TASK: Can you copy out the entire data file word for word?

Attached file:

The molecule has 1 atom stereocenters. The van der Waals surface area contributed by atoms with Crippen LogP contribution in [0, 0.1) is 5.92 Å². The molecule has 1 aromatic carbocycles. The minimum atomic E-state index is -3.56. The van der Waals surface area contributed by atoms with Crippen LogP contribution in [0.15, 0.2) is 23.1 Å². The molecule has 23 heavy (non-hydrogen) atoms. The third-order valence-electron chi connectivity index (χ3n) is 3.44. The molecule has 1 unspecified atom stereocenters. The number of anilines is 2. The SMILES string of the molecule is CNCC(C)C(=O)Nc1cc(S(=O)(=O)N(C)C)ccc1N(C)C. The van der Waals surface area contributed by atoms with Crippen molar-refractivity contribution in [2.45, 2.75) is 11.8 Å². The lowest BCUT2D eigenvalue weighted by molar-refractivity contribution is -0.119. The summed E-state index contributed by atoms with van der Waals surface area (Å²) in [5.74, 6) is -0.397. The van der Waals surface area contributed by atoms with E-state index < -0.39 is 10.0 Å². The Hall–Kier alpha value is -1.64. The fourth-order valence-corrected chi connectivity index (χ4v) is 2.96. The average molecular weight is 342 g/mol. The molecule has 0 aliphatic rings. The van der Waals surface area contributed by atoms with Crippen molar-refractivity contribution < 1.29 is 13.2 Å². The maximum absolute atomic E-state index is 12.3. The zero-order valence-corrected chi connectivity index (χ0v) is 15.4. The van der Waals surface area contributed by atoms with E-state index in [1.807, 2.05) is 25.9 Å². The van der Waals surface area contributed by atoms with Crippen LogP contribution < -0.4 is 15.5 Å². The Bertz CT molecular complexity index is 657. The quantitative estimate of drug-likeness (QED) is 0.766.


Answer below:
The molecule has 1 atom stereocenters. The van der Waals surface area contributed by atoms with Crippen LogP contribution in [0, 0.1) is 5.92 Å². The molecule has 1 aromatic carbocycles. The minimum atomic E-state index is -3.56. The van der Waals surface area contributed by atoms with Crippen LogP contribution in [0.15, 0.2) is 23.1 Å². The molecule has 23 heavy (non-hydrogen) atoms. The third-order valence-electron chi connectivity index (χ3n) is 3.44. The molecule has 1 unspecified atom stereocenters. The number of anilines is 2. The SMILES string of the molecule is CNCC(C)C(=O)Nc1cc(S(=O)(=O)N(C)C)ccc1N(C)C. The van der Waals surface area contributed by atoms with Crippen molar-refractivity contribution in [2.45, 2.75) is 11.8 Å². The lowest BCUT2D eigenvalue weighted by molar-refractivity contribution is -0.119. The summed E-state index contributed by atoms with van der Waals surface area (Å²) in [5.74, 6) is -0.397. The van der Waals surface area contributed by atoms with E-state index < -0.39 is 10.0 Å². The Hall–Kier alpha value is -1.64. The fourth-order valence-corrected chi connectivity index (χ4v) is 2.96. The average molecular weight is 342 g/mol. The molecule has 0 aliphatic rings. The van der Waals surface area contributed by atoms with Crippen molar-refractivity contribution < 1.29 is 13.2 Å². The maximum absolute atomic E-state index is 12.3. The zero-order valence-corrected chi connectivity index (χ0v) is 15.4. The van der Waals surface area contributed by atoms with E-state index in [1.807, 2.05) is 25.9 Å². The van der Waals surface area contributed by atoms with Crippen LogP contribution < -0.4 is 15.5 Å². The Bertz CT molecular complexity index is 657. The quantitative estimate of drug-likeness (QED) is 0.766.